Book Review: Professional Visual Basic 6 Databases
There comes a time in every programmers life when the intrinsic Visual Basic data control just isnt enough. Its the point most programmers plunge into the crazy world of COM components, SQL Server and MTS. But the path has traditionally been a difficult one - with no singular publication dealing with every principle. Until now.
Im currently checking out 'Professional Visual Basic 6 Databases', one of the newest Wrox publications that promises to take the reader straight to the enterprise VB-database level.
The book takes off with a general introduction to databases, great for beginners or those wanting to brush up on that enigmatic DB-terminology.
Pace soon quickens however, with talk of the client-server and 3-tier model by chapter two. The book then moves onto data access technologies, covering OLE DB, ADO, ODBC, RDO, DAO, ODBCDirect and any other acronyms that are lying around.
Conversation soon turns to upsizing from a good ol Access database to the grandeur of SQL Server. SQL as a query language is also thoroughly covered, as is the growingly popular ADO object model.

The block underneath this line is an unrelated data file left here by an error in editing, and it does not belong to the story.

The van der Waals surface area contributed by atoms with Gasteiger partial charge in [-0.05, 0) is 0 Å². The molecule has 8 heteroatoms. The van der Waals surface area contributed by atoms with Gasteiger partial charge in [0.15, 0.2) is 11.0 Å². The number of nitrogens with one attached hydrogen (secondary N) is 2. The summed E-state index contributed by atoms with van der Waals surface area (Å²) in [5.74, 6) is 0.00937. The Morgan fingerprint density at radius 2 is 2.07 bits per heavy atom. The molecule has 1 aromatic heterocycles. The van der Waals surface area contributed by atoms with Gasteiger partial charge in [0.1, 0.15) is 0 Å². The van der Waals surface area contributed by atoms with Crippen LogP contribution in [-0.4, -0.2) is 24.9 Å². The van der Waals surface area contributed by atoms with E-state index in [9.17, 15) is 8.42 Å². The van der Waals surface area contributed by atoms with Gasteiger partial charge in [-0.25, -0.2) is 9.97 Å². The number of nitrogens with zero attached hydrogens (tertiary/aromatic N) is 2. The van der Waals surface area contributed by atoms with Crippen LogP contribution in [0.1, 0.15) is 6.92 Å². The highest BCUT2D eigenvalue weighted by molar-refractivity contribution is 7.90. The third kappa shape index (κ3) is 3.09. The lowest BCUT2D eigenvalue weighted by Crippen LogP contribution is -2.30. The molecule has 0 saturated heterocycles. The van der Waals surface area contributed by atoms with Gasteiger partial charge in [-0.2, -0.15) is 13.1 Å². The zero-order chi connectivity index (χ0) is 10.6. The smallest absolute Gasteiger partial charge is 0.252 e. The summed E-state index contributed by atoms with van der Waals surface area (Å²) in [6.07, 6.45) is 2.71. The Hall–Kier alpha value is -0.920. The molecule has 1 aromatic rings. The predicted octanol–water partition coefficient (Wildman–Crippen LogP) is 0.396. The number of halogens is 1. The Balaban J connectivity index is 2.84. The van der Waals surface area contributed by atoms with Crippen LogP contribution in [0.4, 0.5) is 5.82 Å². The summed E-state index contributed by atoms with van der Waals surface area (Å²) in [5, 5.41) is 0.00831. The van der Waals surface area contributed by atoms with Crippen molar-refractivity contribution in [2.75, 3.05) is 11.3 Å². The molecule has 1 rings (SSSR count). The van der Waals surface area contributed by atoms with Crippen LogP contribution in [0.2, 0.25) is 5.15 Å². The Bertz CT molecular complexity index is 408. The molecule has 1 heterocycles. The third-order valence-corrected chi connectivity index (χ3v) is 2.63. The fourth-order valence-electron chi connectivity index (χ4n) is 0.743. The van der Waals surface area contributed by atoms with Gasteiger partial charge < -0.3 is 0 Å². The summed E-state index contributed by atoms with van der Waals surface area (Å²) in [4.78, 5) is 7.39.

Youll also find the likes of Microsoft Transaction Server (MTS), data warehousing and reports all within the binds of this #35.99 publication.
It's obvious from the very first chapter that youre reading the works of an industry professional that's been there, done that. Author Charlie Williams doesnt just talk theory instead, he constantly relates programming practice to real world uses and how it all fits within the role of your project. He discusses factors you need to consider and highlights the benefits of certain routes experienced notes from the field, if you will - advice rarely given in the traditional textbook.
If you're wanting to jump on that enterprise bandwagon but need to take those database skills to another level, I can personally recommend this excellent Wrox publication. Easy to read and with constant references to real-life applications, this book is a must for all serious VB developers. Seriously!